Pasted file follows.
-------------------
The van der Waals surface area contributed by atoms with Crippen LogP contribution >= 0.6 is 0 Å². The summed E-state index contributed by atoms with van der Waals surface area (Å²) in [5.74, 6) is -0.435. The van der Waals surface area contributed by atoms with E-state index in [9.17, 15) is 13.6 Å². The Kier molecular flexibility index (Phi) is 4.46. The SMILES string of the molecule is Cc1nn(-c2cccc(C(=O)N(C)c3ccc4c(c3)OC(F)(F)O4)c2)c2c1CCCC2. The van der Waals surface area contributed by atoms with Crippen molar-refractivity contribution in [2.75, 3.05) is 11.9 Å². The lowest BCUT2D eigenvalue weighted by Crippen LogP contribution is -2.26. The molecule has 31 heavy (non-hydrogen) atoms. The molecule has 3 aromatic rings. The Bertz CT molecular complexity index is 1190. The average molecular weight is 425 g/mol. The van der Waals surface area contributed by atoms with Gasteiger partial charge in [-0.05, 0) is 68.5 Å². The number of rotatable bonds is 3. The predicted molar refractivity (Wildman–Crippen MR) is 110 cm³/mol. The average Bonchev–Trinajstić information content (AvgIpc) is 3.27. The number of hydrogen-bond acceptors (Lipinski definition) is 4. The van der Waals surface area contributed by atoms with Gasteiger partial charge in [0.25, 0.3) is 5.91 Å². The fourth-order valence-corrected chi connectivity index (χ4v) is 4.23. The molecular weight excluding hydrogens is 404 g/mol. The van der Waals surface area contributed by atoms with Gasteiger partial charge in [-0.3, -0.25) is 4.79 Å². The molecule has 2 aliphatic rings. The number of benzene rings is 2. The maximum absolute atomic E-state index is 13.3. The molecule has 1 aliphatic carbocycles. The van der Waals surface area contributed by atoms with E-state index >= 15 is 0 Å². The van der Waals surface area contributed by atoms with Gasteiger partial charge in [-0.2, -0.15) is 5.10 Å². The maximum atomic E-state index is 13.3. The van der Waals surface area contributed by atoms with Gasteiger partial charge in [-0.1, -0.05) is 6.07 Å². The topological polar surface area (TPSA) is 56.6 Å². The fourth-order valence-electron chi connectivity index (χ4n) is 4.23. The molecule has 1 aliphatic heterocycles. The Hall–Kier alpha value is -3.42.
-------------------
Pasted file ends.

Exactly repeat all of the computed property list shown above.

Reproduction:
The van der Waals surface area contributed by atoms with Crippen LogP contribution >= 0.6 is 0 Å². The summed E-state index contributed by atoms with van der Waals surface area (Å²) in [5.74, 6) is -0.435. The van der Waals surface area contributed by atoms with E-state index in [9.17, 15) is 13.6 Å². The Kier molecular flexibility index (Phi) is 4.46. The SMILES string of the molecule is Cc1nn(-c2cccc(C(=O)N(C)c3ccc4c(c3)OC(F)(F)O4)c2)c2c1CCCC2. The van der Waals surface area contributed by atoms with Crippen molar-refractivity contribution in [2.75, 3.05) is 11.9 Å². The lowest BCUT2D eigenvalue weighted by Crippen LogP contribution is -2.26. The molecule has 31 heavy (non-hydrogen) atoms. The molecule has 3 aromatic rings. The Bertz CT molecular complexity index is 1190. The average molecular weight is 425 g/mol. The van der Waals surface area contributed by atoms with Gasteiger partial charge in [-0.05, 0) is 68.5 Å². The number of rotatable bonds is 3. The predicted molar refractivity (Wildman–Crippen MR) is 110 cm³/mol. The average Bonchev–Trinajstić information content (AvgIpc) is 3.27. The number of hydrogen-bond acceptors (Lipinski definition) is 4. The van der Waals surface area contributed by atoms with Gasteiger partial charge in [0.25, 0.3) is 5.91 Å². The fourth-order valence-corrected chi connectivity index (χ4v) is 4.23. The molecular weight excluding hydrogens is 404 g/mol. The van der Waals surface area contributed by atoms with Gasteiger partial charge in [-0.3, -0.25) is 4.79 Å². The molecule has 2 aliphatic rings. The number of benzene rings is 2. The maximum absolute atomic E-state index is 13.3. The molecule has 1 aliphatic carbocycles. The van der Waals surface area contributed by atoms with E-state index >= 15 is 0 Å². The van der Waals surface area contributed by atoms with Gasteiger partial charge in [-0.2, -0.15) is 5.10 Å². The maximum atomic E-state index is 13.3. The van der Waals surface area contributed by atoms with Gasteiger partial charge in [-0.1, -0.05) is 6.07 Å². The topological polar surface area (TPSA) is 56.6 Å². The fourth-order valence-electron chi connectivity index (χ4n) is 4.23. The molecule has 1 aliphatic heterocycles. The Hall–Kier alpha value is -3.42.